Yes, this is my Big Surprise. The book is debuting soon, both in print and as an ebook. Learn more at the website, ThePromotionGame.com.


*Instead, our PhD colleagues prepare everyone for an academic career, even though we know there are not enough positions for every trainee and many will have to pursue careers outside of The Ivory Tower.

One response so far

The Next Step

(by whizbang) Sep 29 2014

So I have been working with my standing desk for some time now. I have gotten comfortable with upright posture for most of my office duties, so I thought I would up my game and add physical activity.

Turns out an under-the-desk treadmill is $600 minimum. I'm not that ready for commitment. One website showed a standard treadmill that you could detach the handrails from, but I am not up for that sort of project.

StepperInstead, I spent $50 for a stair-stepper. It requires no power source. You can buy them at a variety of price points with various bells and whistles, but I went low-tech here. I have it set on the lowest tension.

It does take some time to get used to the stepping while you do stuff. I usually take calls without stepping, but I am able to write this blog post while I'm working my butt.

Only disadvantage I can see is that I am climbing a staircase to heaven but my Fitbit registers it as steps, not stairs. Oh, well, I'm burning extra calories.

So far I'm pretty happy with this investment. For the first time since I moved to Oklahoma I can easily get inm 10,000 steps without setting foot in the gym.

No responses yet

Big Surprise Coming

(by whizbang) Sep 24 2014

In the next couple of weeks I have a big surprise coming. It will explain my relative lack of posts lately.

In the meantime, I have to go to a wedding and take care of my patients.

Try to pee without me...

One response so far

Screening Urinalysis in Practice

(by whizbang) Sep 18 2014

Guidelines based on evidence or expert opinion, even when available, seem to be followed only occasionally. What do pediatricians do in practice with screening UAs?

Pediatricians’ screening urinalysis practices. J Pediatr 147:362-5, 2005  doi:  10.1016/j.peds.2005.05.009

This survey study examined the self-reported practices of general pediatricians in the US at a time when UA was recommended at 2 ages: start of school, ~5 years old, and sexually active adolescents. They asked when all asymptomatic children seen in the practice were screened at least once with the following choices:

  • Infancy (<1 year of age)
  • Early childhood (1 to 5 years of age)
  • Late childhood (5 to 12 years of age)
  • Adolescence (12 to 20 years of age)

Yes, they included the only definitely recommended age in two choices in their survey (why didn’t someone see this ahead of time?). The majority of responders (78%) screened at least once, with 58% screening more than one age group, leading to the following results:

  • Infancy 9%
  • Early childhood 60%
  • Late childhood 55%
  • Adolescence 58%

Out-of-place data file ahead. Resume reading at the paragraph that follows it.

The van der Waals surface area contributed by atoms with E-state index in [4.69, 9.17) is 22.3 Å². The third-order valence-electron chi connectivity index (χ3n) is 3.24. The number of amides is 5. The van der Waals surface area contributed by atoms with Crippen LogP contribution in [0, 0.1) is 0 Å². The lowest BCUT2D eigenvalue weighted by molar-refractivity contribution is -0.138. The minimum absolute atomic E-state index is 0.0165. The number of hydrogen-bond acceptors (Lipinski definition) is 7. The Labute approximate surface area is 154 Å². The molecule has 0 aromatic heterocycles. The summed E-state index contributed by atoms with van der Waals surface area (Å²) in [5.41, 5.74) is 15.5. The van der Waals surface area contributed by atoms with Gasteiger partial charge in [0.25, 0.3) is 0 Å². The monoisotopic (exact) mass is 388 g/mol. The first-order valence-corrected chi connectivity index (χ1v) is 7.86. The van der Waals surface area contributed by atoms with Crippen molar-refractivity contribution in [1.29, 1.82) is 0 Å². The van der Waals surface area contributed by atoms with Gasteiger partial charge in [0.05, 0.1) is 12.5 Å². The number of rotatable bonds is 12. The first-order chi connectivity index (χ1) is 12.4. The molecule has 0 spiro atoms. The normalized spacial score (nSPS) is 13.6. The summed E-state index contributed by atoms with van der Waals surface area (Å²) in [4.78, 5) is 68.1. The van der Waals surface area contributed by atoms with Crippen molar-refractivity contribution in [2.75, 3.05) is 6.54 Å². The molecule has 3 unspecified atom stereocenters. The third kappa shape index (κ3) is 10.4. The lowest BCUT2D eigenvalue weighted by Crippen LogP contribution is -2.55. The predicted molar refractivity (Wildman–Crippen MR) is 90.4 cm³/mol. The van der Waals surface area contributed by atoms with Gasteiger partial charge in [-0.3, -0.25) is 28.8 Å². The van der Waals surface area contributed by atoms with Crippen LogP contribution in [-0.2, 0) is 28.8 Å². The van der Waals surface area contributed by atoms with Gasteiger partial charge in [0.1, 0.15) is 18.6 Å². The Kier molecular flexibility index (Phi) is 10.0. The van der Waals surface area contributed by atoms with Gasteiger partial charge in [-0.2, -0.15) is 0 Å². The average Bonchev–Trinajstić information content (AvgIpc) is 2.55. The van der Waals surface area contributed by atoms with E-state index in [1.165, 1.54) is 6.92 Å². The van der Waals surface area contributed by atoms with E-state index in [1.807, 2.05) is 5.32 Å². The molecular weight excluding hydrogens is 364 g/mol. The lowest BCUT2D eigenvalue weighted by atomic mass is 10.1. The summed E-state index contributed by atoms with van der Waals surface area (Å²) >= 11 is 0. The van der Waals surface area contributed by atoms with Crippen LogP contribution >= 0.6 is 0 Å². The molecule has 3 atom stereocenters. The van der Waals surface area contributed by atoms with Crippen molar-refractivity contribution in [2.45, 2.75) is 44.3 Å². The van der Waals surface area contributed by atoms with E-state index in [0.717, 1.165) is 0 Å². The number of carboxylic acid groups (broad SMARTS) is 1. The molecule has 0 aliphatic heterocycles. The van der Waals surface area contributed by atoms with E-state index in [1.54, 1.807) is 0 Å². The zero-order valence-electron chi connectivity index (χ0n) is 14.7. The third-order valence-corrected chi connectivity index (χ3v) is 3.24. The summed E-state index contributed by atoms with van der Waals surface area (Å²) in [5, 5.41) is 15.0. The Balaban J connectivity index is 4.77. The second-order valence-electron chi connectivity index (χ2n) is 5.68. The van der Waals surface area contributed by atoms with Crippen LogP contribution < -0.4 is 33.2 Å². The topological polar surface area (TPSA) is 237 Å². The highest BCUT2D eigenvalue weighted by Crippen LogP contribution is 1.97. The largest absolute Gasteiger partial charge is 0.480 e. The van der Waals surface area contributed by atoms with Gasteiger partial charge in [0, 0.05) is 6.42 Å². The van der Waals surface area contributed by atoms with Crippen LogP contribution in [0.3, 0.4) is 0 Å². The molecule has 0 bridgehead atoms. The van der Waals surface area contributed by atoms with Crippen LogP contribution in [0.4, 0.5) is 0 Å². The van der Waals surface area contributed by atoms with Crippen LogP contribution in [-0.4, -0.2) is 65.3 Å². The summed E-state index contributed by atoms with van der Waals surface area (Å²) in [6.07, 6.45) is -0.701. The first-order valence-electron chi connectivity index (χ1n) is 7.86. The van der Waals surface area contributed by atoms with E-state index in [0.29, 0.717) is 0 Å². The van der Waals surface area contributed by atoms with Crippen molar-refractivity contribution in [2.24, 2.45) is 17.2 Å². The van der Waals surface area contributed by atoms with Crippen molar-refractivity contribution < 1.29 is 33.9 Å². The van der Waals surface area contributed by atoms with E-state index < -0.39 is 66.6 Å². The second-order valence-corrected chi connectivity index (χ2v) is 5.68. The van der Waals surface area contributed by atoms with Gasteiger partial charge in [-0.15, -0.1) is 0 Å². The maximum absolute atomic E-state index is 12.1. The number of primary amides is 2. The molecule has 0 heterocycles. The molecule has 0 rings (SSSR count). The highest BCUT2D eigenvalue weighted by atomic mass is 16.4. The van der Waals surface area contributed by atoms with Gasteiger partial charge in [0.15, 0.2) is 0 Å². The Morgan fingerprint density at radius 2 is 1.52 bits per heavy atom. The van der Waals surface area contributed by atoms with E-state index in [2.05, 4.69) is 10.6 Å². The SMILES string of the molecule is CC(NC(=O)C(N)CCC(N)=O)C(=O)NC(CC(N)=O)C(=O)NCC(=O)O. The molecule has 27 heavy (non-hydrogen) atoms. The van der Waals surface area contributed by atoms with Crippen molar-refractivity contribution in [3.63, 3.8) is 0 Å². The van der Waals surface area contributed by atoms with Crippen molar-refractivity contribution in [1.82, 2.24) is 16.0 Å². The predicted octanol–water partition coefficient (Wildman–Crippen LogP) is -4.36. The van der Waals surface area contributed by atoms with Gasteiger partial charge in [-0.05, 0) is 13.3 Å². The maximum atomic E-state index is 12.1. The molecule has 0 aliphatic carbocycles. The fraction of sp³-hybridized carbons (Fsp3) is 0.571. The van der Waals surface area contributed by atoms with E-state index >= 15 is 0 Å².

Pediatricians reported that they felt this screening benefitted the children and their overall health. Beyond that, the survey did not attempt to elucidate the rationale for practices identified. Were physicians unaware of changes in guidelines?

What is the downside of screening so many, so often? Next up we will look at the costs of this practice.

No responses yet

Pediatric Screening Urinalysis in the US

(by whizbang) Sep 16 2014

A Brief History of Recommendations

Back in the 1980s when I trained, the American Academy of Pediatrics (AAP) recommended a screening urinalysis at four age points during childhood: infancy, early childhood, late childhood, and adolescence. Getting urine out of a child can be incredibly time consuming. Stick-on bags can be used in children not yet toilet trained, although results are often contaminated by skin flora. Bags can also leak, making the process a frustrating waiting game.

In 2000 the AAP published new guidelines with screening UA recommended only at 2 ages: 5 years old, the typical age of school entry, and in sexually active adolescents.

Hmm...UA doesn't seem to be a procedure...

Hmm...UA doesn't seem to be a procedure...

Today's well child preventive care guidelines are known as Bright Futures. The components of care are enlarged in the figure at the right; recommended lab studies are listed under Procedures, and no urinalysis can be found in this table or elsewhere in the document.

At present, it would appear that otherwise healthy, asymptomatic children do not need screening UAs.

What About Sports?

After exploring a number of professional sites, including the AAP, I found no recommendations for UAs prior to athletic participation. Blood pressure screening is included, with the recommendation that children with unexplained or uncontrolled hypertension should not participate in power lifting or body building. A urinalysis should be included in the work-up of hypertension in children, but that goes beyond the scope of the sports physical.

So the Answer is...?

Poll

None of the above wins!

None of the above. Currently, no UA is recommended at any age or before any activity for healthy, asymptomatic children.

So what are primary care providers actually doing? And why is this an issue? More fun to come, WhizBangers!

No responses yet

Older posts »